> Why can't Paypal treat them more respectfully as there's plenty of trading history. Why are there no mechanisms for establishing real identities that are much stronger than what they seem to be doing?

This is an excellent point. I can understand why Paypal don't have customer reps for every little nickel and dime trader, but a magazine doing £15,000 per issue is reasonably substantial amount of money. It'd be great if Paypal could establish identities (interviews? documentation?) and build relationships with the honest traders that use the service.

And as a result of being a Luxembourg bank

>It is therefore not possible for UK customers to obtain legal redress from the company in the English, Scottish, or Northern Irish Courts.

So he's not getting his £600 back through the courts.

The customer service angle sucks, no question, and I'm worried about getting into similar trouble (I sell downloadable games via PayPal).

But I actually think holding an issues worth of revenue in reserve is a decent enough compromise. If the company goes bankrupt before an issue ships, for whatever reason, PayPal themselves are going to be on the hook for refunding every single payment, as well as chargeback fees that may apply.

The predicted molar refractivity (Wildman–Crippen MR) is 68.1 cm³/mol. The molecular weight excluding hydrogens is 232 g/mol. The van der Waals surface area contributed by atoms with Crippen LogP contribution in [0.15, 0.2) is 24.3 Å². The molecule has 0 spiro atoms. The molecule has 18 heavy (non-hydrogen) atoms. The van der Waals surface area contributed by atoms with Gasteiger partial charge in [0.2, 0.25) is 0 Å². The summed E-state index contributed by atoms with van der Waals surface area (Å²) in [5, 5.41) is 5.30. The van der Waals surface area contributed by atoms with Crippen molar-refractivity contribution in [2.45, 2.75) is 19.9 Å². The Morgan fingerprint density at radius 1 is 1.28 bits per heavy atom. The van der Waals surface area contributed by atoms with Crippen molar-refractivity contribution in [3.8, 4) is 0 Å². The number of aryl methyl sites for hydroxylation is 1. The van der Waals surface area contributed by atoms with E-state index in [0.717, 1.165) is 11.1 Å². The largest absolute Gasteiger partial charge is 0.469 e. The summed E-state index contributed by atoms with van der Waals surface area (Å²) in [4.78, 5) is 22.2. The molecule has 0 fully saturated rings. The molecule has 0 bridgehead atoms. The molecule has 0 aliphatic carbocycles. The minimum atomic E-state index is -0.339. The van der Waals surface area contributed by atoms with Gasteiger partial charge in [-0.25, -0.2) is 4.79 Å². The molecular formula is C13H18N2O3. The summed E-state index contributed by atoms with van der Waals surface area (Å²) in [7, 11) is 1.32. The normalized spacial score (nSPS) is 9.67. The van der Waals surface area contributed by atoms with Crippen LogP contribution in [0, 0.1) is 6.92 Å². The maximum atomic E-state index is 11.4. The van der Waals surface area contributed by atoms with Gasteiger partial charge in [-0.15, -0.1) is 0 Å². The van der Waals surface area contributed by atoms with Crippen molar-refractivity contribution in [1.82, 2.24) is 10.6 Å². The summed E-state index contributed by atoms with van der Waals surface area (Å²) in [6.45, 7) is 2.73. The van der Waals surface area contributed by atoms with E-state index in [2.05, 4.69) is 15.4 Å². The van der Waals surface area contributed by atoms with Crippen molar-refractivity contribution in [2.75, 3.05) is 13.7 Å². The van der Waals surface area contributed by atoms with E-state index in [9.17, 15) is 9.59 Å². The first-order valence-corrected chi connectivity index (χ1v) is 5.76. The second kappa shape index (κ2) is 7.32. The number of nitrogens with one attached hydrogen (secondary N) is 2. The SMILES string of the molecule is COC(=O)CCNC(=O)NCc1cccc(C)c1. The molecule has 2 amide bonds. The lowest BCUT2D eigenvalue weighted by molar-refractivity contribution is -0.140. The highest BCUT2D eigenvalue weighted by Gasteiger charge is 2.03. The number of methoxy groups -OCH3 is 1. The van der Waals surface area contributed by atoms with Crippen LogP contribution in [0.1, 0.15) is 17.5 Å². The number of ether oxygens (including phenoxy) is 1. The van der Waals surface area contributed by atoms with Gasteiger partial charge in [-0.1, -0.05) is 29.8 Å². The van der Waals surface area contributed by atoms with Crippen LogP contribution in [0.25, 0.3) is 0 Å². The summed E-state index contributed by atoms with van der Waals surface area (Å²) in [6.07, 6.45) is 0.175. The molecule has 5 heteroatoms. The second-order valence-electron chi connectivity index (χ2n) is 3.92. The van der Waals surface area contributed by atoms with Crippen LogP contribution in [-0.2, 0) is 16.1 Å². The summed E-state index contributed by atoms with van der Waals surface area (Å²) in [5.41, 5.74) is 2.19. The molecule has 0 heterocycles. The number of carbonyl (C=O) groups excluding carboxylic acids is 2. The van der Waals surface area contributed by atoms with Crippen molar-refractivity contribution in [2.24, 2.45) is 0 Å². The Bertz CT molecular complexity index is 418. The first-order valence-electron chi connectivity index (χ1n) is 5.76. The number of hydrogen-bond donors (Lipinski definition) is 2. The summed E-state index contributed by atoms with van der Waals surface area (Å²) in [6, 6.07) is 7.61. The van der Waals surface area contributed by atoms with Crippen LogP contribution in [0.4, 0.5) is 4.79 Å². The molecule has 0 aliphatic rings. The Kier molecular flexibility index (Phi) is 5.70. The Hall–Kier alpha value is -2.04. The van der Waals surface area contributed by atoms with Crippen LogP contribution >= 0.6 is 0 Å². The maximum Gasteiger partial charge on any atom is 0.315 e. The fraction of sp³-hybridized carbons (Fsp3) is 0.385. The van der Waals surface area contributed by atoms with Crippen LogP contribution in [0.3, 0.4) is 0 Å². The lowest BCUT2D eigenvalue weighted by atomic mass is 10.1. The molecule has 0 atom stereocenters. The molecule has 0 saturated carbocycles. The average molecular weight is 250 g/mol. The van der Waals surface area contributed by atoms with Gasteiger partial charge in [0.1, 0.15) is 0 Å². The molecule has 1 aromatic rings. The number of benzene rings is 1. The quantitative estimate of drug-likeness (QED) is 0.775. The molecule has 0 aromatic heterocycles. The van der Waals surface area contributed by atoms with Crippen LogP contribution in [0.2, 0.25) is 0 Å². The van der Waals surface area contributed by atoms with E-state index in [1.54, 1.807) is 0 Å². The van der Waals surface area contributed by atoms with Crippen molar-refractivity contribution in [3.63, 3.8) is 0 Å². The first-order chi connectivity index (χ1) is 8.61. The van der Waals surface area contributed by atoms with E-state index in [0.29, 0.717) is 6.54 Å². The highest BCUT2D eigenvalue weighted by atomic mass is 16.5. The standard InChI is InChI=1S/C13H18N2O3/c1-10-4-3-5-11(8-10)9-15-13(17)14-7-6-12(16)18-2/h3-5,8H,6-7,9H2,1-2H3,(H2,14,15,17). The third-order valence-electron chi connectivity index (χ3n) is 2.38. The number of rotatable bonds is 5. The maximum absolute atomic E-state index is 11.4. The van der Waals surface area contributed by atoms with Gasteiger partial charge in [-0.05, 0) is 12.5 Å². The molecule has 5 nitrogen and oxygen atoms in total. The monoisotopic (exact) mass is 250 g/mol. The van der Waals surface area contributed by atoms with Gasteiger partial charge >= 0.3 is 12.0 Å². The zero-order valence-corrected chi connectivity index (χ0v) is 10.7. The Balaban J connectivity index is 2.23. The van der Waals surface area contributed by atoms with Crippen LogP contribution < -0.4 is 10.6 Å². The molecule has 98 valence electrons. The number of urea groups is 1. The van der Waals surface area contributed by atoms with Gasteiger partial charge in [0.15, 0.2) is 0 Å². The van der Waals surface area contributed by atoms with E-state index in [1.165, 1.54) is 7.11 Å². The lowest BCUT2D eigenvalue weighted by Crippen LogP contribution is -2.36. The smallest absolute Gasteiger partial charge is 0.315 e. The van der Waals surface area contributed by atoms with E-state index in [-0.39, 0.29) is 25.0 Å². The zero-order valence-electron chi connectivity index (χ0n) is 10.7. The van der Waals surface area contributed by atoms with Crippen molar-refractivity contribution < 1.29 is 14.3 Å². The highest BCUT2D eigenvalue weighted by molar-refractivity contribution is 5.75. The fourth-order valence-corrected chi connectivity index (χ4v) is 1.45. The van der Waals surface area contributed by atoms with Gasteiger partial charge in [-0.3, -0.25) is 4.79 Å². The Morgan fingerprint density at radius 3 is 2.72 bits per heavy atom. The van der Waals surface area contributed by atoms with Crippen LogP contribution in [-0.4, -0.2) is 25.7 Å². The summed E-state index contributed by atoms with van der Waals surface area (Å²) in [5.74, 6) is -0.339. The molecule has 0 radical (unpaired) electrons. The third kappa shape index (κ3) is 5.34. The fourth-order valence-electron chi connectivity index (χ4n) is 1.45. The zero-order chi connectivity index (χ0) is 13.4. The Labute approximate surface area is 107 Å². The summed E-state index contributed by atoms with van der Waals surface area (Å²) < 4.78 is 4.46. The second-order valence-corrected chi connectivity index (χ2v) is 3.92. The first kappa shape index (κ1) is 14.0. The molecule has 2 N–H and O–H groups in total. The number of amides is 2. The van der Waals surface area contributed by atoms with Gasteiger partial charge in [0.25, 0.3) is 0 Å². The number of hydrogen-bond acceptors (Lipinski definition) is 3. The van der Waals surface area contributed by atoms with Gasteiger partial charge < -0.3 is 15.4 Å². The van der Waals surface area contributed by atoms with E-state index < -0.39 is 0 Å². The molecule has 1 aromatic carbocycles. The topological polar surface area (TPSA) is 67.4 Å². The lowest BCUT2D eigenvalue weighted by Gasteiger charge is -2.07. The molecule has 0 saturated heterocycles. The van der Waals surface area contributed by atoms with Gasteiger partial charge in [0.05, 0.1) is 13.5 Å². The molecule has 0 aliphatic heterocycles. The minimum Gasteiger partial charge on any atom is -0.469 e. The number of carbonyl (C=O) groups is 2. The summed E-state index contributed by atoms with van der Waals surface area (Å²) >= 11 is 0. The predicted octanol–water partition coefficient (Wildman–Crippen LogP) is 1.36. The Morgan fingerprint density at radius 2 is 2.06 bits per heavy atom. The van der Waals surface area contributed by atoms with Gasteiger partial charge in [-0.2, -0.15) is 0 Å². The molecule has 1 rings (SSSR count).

PayPal's fees are around 5% - what's their gross profit on each transaction, 1-2% at most?

So if there's a 2% chance of an issue going awry and angry people starting chargebacks, a magazine 50 issues old could turn into a net loss for PayPal overnight, which is why even merchants with long and clean track records get stung by this.

PayPal's freeze on that money means their end is covered, and you can still bring the sales to a bank and get a line of credit to cover the printing costs.

The way PayPal handles the customer service end rightfully earns their horrible reputation. But too many people act like the risk itself is not there, or that there's a clear, obvious line between fraudulent businesses that con artists start and solid trustworthy businesses that we start. If PayPal wasn't as aggressive with their fraud prevention, they'd be skinned alive.